I can give you a list of things that my family can argue about, but there is certainly one thing that they have long reached a consensus on: their precious little girl cannot have such a dangerous career as archaeologist. I remember what turmoil my first announcement of wanting to become an archaeologist caused in my family; however, as naive as I was, I didn’t at all realize what that turmoil meant. I was five years old then.
Now I’ve reached the age of 16. Neither my dream nor my family’s attitude has changed. I can sense my parents’ unwillingness to let their daughter take risks. As for the rest of my family, their opinions can’t be more apparent. My auntie keeps telling me the appalling story of how an archaeologist was killed at an excavation site by some local mobs, though I don’t think she herself believes it. According to my father, my grandma’s last word before she passed was “you cannot allow Yasi do that digging work.” At first, I thought the problem was archaeology, for lots of Chinese people hold strong prejudices towards this discipline. Whereas I eventually realized that this is not the point. The disparity between me and my family and I does not just exist here— it lies in almost every aspect of my life.
To recognize the disparity thoroughly, I had to scrutinize every single detail of my past and go straight back to my childhood, to that day I found out about its existence for the first time. Then stopped rewinding, and replayed the video of my life from that moment on, but at a slower pace. That’s how I found out what makes me different from my family: we hold completely different values. I am an idealist; my family members are all rationalists. I long for faraway lands and the distant past; my family members care about how well they are in their lives. I dream of a world in which everyone treats each other sincerely, with respect and equality; my family tells me that I have to accept the world I live in.
“Why care about the hieroglyphs in Egypt 3,000 years ago, when you could lead a wealthy and happy life as a doctor?” said they.
As a five-year-old, I interpreted nothing from their uneasiness.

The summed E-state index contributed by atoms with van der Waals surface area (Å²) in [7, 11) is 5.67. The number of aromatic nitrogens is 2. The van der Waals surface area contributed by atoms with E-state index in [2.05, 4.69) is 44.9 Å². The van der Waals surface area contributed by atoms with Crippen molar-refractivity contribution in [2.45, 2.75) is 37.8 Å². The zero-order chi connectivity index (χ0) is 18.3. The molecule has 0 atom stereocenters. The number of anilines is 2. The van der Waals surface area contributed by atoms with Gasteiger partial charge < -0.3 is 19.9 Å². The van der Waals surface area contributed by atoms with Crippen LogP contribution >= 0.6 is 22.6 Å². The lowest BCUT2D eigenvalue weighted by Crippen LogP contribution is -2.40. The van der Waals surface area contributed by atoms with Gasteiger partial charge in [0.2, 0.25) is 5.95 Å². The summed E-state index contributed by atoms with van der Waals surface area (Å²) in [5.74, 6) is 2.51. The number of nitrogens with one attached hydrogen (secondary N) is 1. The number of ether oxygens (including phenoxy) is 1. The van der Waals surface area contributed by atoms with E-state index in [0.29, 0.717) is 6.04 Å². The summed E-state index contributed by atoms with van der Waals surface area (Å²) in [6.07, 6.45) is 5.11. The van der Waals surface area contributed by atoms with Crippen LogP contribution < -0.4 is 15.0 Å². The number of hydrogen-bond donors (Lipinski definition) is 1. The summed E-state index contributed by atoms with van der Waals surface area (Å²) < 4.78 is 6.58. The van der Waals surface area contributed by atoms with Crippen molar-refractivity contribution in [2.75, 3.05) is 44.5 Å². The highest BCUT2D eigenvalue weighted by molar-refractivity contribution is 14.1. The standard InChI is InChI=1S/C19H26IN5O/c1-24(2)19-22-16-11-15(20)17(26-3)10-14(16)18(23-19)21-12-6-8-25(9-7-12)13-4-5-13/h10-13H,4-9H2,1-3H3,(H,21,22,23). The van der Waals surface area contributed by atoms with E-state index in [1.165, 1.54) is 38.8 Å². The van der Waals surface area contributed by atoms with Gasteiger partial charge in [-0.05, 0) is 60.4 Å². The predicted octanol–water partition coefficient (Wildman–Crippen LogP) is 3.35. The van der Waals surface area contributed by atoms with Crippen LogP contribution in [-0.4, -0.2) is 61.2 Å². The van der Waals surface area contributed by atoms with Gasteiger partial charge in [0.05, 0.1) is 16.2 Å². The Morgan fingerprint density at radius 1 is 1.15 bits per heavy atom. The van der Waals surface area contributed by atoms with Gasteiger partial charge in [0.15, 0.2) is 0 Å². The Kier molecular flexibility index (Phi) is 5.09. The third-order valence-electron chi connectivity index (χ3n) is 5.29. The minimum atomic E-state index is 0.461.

As an almost-adult, I’ve found out what lies behind their anxiety: they want me to settle.
It wasn’t long before I realized that the idea of settling down and leading an ordinary life is quite common in China, especially among our parents’ and grandparents’ generations. In their minds, the basis of a satisfying life is a steady job, which means risky and low-profit occupations, such as singers and scholars, are not acceptable. That’s why they provide their children with the capability to dream big, and then kill their dreams when they are still little kids.
But the elders used to be the juveniles, didn’t they? Their dreams were murdered long ago; in turn, they pass down the tradition to stop their kids from pursuing those fantastic dreams. Just like my father, who was forced to quit the army. He is a successful engineer now, yet our country could have had a brilliant soldier. My father gave in to his parents, resulting in the death of his ideals. Millions, perhaps billions, of adults have given in, resulting in a society of the settled and dreamless.
Growing up in such a family and society, I seem to have developed a strange personality: I’ve grown into an individual that is both rational and sensitive. I never give up my ideals, yet I know exactly how hard they are to be realized. I’ve built up several idealistic worlds in my imagination— they are so detailed that they seem to be real— while I know clearly they can never exist in reality. These two sides of me are so contradictory that they sometimes almost tear me apart. But I have to keep both of them inside me.
I have no choice but to keep both the rationalist and the idealist inside my heart. This is the best way I can figure out to keep a balance between my family and my true self.
Now my idealistic side takes hold of me, shouting out that one day the elder generations will be more open to risks. And my rationalistic side tells me: be patient, wait until that change takes place; until that day comes, just preserve your ideals and dreams from going sour.
Yasi Zhu is a 16-year-old from Beijing, China. Her interests include reading, traveling, collecting coins, musicals, languages, running, horse riding, history, archeology, jigsaw puzzles, and daydreaming.
KidSpirit’s teen editors and contributors around the world believe in a better future. Help empower the next generation to raise their voices and move forward in a spirit of openness and inclusion - make a tax-deductible contribution to KidSpirit today.
KidSpirit, Inc is a 501(c)(3) nonprofit organization